Remove any bad skin from the kabocha squash but keep all of the green skin; wash and dry. Cut into wedges about 2 inches wide, then cut each wedge in half across the middle to get two pieces from each wedge. Lay the pumpkin in the bottom of the pan and add the water. Cover with a glass lid and cook on medium heat until the kabocha is soft and tender when tested with a fork, but still holds it shape—about 15 minutes. Remove the lid. If there is too much water left, let it cook some more until the syrup has thickened. Remove the kabocha pumpkin candy to a serving plate and pour the syrup on top. If desired, stir the salt into the coconut milk until combined, then pour it on the top of each kabocha candy as a garnish before serving.

I Love Thai cooking
Pranee teaches Thai Cooking classes in the Seattle area.
Her website is: I Love Thai cooking.com 
 
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When I visited my mom in Phuket in March 2009, I  dropped by to see her everyday for her home cooked meal. I didn’t plan to tape this video with Kabocha and pork, but at that moment, I wanted to record her cooking and share it with my students. My mom loves to surprise me with my favorite childhood dish. And she knew best. I love her recipe with shrimp paste but you can omit it and use fish sauce and soy sauce instead to give it a flavorful salty flavor.  Shrimp paste, soy sauce and fish sauce are Thai umami.  http://en.wikipedia.org/wiki/Umami.

Phad Namtao Moo
Stir-fried Kabocha Pumpkin with Pork

This recipe combines pumpkin with pork – and it may not seem like one that appeals to you at first.  Think of it as mashed potato with chicken broth next to pork chop gravy. The Kabocha melts in your mouth with a sweet taste and creamy texture. The shrimp paste leaves a hint of  saltiness to contrast the sweetness of Kabocha, and the fried garlic enhances the flavor. Be adventuresome  and try this as a side dish with steamed jasmine rice and curry dishes.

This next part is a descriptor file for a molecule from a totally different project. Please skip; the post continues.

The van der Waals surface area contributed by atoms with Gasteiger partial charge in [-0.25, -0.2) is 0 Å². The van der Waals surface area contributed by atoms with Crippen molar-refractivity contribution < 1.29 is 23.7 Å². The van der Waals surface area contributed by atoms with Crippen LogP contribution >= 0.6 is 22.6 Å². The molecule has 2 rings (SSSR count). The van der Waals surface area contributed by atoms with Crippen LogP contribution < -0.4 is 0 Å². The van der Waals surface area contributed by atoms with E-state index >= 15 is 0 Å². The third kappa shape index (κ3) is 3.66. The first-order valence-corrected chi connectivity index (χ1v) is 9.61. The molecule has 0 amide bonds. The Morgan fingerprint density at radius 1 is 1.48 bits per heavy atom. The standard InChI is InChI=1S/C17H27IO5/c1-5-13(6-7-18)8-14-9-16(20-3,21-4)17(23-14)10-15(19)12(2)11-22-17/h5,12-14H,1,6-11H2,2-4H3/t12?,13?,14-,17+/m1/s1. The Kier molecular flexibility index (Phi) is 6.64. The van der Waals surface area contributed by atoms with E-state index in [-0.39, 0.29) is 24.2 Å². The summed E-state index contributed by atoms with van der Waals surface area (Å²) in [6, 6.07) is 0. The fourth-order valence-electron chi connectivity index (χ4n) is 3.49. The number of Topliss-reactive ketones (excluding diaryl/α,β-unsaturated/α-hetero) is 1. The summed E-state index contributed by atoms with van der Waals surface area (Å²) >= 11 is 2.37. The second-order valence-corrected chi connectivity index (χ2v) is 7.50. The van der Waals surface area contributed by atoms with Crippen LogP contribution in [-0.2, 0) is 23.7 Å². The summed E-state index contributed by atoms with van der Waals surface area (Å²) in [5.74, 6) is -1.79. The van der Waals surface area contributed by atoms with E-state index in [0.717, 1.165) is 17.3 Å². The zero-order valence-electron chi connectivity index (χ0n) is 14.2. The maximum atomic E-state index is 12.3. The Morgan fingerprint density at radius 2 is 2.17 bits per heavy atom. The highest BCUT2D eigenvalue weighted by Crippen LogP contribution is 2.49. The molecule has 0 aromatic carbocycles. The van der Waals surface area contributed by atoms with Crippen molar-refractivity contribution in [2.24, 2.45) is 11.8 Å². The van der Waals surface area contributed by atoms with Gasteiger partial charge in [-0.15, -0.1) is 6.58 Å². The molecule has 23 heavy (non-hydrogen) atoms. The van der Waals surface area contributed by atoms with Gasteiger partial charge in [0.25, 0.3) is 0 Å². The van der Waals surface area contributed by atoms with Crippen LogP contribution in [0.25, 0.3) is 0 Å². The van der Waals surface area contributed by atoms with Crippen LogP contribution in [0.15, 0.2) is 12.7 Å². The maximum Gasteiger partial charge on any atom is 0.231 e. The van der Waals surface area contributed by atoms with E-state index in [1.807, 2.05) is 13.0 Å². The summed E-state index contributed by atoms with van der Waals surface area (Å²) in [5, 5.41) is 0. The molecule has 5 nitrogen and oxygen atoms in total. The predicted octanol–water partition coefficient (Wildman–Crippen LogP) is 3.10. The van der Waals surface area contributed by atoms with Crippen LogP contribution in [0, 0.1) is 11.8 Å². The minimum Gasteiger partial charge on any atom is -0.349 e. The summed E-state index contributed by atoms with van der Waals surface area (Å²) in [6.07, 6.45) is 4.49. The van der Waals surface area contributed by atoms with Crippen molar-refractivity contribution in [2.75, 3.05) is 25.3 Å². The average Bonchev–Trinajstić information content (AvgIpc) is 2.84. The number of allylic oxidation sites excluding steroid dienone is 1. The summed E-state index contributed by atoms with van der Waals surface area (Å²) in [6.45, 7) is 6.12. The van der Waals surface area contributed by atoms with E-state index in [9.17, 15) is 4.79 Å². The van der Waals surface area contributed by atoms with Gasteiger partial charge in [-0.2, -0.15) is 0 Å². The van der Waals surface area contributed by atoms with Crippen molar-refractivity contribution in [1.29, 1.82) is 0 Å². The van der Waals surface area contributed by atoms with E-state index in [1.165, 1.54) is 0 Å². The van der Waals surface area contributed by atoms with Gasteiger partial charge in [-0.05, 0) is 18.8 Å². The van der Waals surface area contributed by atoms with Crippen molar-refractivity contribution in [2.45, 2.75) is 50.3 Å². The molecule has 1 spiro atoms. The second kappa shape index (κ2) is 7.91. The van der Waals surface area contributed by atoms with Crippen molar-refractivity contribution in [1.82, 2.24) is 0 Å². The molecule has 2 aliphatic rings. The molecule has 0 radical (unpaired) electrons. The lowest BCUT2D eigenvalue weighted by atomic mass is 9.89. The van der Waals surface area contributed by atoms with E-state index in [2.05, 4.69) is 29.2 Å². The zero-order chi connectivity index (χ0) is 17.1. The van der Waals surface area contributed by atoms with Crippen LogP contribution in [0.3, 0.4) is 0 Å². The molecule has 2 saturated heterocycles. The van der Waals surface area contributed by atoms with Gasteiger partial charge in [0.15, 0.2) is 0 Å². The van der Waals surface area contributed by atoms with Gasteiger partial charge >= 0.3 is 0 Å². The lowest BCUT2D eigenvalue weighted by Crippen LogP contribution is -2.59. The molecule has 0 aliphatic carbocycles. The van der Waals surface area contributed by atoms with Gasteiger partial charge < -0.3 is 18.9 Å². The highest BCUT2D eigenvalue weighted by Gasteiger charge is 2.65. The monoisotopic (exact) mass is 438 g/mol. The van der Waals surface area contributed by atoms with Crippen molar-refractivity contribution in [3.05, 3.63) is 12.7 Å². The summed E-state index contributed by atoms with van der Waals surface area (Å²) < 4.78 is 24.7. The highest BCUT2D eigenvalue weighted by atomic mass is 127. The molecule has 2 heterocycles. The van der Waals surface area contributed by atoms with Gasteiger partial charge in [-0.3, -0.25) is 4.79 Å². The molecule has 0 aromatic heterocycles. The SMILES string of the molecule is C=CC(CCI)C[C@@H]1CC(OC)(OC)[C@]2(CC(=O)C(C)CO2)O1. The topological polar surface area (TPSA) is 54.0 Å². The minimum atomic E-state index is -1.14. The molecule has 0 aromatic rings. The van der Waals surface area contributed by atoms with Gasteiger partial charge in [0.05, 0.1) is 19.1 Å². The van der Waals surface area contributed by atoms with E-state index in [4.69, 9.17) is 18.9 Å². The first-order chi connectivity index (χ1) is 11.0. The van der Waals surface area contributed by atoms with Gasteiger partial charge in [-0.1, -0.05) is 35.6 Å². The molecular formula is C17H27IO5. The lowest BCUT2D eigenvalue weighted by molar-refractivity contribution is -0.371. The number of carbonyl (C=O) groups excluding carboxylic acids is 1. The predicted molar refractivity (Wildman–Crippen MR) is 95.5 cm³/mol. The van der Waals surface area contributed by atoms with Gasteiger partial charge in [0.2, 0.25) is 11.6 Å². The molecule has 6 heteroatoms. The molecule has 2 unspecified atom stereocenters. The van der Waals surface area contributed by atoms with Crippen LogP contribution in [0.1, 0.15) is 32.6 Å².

3 tablespoons canola oil
3 cloves garlic, peeled and sliced
2 teaspoons shrimp paste or 2 tablespoons fish sauce
¼ cup minced pork
3 cups Kabocha pumpkin chunks, seeds and skin removed
½ cup water or more as needed

Heat a wok on high heat, pour in canola oil and stir in garlic. When garlic is yellow, stir in shrimp paste and pork and cook until fragrant. Stir in Kabocha and add water to reach the top. Stir well, cover and let it cook until Kabocha is cooked in the center. Test by pressing a fork against Kabocha; it should break easily. You should taste a balance of salty and sweet from Kabocha.

Vegetarian option: omit pork, egg also popular instead of pork

Gluten-Free option: use wheat free soy sauce

© 2009  Pranee Khruasanit Halvorsen
I Love Thai cooking

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My first visit to Jhanjay restaurant in the Wallingford neighborhood was by chance.  My friends and I were planning on meeting at a well-known Thai restaurant nearby for lunch but it was closed.  Some of my students had previously mentioned Jhanjay, with its modern setting and friendly, relaxed atmosphere, so we decided to give it a try. 

 

Spicy Eggplant

There were many interesting, tasty dishes listed on the vegetarian menu.  Here were the choices which appealed to us.

Jhanjay Sampler Platter (an assortment of finger food appetizers that included spring rolls, corn patties, wonton cream cheese, wonton buckets, and Asian fries. Served with three kinds of sauce.)

Spicy Eggplant (Chinese eggplant, garlic, bell peppers and sweet basil stir-fried with special sauce)

Monk’s Noodles (Miki noodles stir-fried with shitake mushrooms, assorted vegetables, topped with ground peanut)

Black Rice ice cream (coconut ice cream topped with black rice pudding)

We enjoyed everything we tried, and I highly recommend this place to you. The service was professional and very customer friendly.

I invite you to add a comment from your experiences about eating out at Thai restaurants.

Jhanjay

1718 North 45th St

Seattle, WA 98103

Tel 206 632 1484

www.jhanjay.com